Basic Summary of Benchmark: NYS response to NCLB Federal Legislation with ELA testing

No Child Left Behind was passed in 1999 basically as a way to hold each state accountable for maintaining quality educational standards. In 2005 New York State responded to NCLB with mandatory English Language Arts Tests (ELA) for grades 3-8 and high school. Prior to this there were other tests, such as CAT tests and PEP tests, but the ELA tests hold each individual school accountable for every student. The students can get a grade between 1 and 4. There are goals set each year and a school must reach these goals otherwise face consequences such as losing grant money for the school.

Key Manifestations
People were concerned about the accuracy of the tests when they were first issued. When the test was first issued, it was a huge success and many people were concerned that what they were seeing was not actually true. Robert J. Tobias issued a letter addressing the concerns of many parents and teachers. Do this day many are still questioning the accuracy and validity of such tests, creating a large amount of tension over the subject of standardizes testing.

Key Personnel
Some other the important figures are Richard Mills (the Commissioner of the Education Department in NYS), David Abrams (Assistant Commissioner for Standards, Assessments and Reporting), Dr. Martha Musser (Coordinator Information Reporting Services), and Ira Schwartz (Coordinator NYSED Office of School Improvement and Community Services). These people make sure all schools in NYS are in compliance with Federal Laws and help/helped make ELA testing a reality.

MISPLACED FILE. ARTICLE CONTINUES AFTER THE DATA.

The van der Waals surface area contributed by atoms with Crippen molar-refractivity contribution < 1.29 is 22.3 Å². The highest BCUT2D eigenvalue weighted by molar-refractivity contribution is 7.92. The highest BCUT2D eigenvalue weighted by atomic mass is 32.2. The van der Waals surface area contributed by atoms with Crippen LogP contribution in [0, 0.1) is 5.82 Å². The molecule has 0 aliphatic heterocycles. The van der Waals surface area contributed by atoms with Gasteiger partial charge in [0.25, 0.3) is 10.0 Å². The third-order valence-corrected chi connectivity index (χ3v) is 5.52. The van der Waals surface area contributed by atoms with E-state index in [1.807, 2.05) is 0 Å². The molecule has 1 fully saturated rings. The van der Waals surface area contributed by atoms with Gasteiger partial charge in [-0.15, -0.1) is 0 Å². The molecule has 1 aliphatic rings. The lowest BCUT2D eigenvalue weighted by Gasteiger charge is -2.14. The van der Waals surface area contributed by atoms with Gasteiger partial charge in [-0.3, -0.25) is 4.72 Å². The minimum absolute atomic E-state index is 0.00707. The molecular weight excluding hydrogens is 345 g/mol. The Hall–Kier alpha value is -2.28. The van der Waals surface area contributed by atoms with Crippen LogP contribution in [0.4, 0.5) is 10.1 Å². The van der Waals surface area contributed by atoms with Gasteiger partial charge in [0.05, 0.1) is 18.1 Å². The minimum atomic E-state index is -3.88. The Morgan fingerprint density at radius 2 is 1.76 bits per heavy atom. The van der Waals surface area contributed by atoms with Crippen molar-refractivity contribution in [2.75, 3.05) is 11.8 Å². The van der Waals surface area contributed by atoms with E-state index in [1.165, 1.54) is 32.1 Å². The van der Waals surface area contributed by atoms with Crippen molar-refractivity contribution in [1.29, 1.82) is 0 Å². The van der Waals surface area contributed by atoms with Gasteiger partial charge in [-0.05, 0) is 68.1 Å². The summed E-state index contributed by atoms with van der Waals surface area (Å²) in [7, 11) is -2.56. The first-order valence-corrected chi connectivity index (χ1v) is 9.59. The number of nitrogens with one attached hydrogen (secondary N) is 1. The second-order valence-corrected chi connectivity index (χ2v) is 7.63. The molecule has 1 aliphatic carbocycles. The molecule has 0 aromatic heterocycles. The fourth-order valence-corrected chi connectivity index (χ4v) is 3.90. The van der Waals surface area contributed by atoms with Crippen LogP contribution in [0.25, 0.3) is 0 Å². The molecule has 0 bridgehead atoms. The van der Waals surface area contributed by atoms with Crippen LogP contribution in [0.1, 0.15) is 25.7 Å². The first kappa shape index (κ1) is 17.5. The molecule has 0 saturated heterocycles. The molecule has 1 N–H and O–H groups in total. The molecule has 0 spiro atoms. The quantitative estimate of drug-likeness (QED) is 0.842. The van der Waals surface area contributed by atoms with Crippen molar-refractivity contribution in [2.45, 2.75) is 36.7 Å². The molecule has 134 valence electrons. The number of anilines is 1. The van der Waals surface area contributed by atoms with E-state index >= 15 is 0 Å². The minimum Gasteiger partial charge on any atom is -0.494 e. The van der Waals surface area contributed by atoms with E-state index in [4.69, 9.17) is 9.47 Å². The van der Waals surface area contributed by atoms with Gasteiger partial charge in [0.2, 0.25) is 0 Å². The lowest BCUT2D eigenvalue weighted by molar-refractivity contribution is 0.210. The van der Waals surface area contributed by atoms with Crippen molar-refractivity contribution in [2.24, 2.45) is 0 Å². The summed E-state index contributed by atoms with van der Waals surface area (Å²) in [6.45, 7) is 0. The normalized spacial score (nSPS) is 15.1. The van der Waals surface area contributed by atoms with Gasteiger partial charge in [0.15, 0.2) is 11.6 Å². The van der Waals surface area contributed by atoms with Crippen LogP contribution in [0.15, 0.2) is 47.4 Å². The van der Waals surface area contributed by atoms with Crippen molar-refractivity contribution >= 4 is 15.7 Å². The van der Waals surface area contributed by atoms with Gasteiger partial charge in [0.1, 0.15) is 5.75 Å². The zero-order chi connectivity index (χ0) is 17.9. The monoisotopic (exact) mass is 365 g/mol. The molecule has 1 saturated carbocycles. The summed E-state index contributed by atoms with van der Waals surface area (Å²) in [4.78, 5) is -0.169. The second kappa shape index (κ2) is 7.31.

Why this is a Benchmark
This can be considered a benchmark because the creation of the ELA test only furthered the reliance upon standardized testing as a way to evaluate the children of New York State. This can be considered either good or bad. There are many who think standardized testing works and instituting this test proves that. There are still others who think standardized testing is worthless and thus the creation of such a test for grades 3-8 is huge in the world of standardized testing

Links (This one is interesting if you
scroll to the bottom and click on School Report Cards
under Resources/Publications. You can find all sorts
of data like average test scores, demographics, and
graduation rates for the high school you graduated
from.Also, you can see what you're getting yourself
into by checking up on a school you may work in.)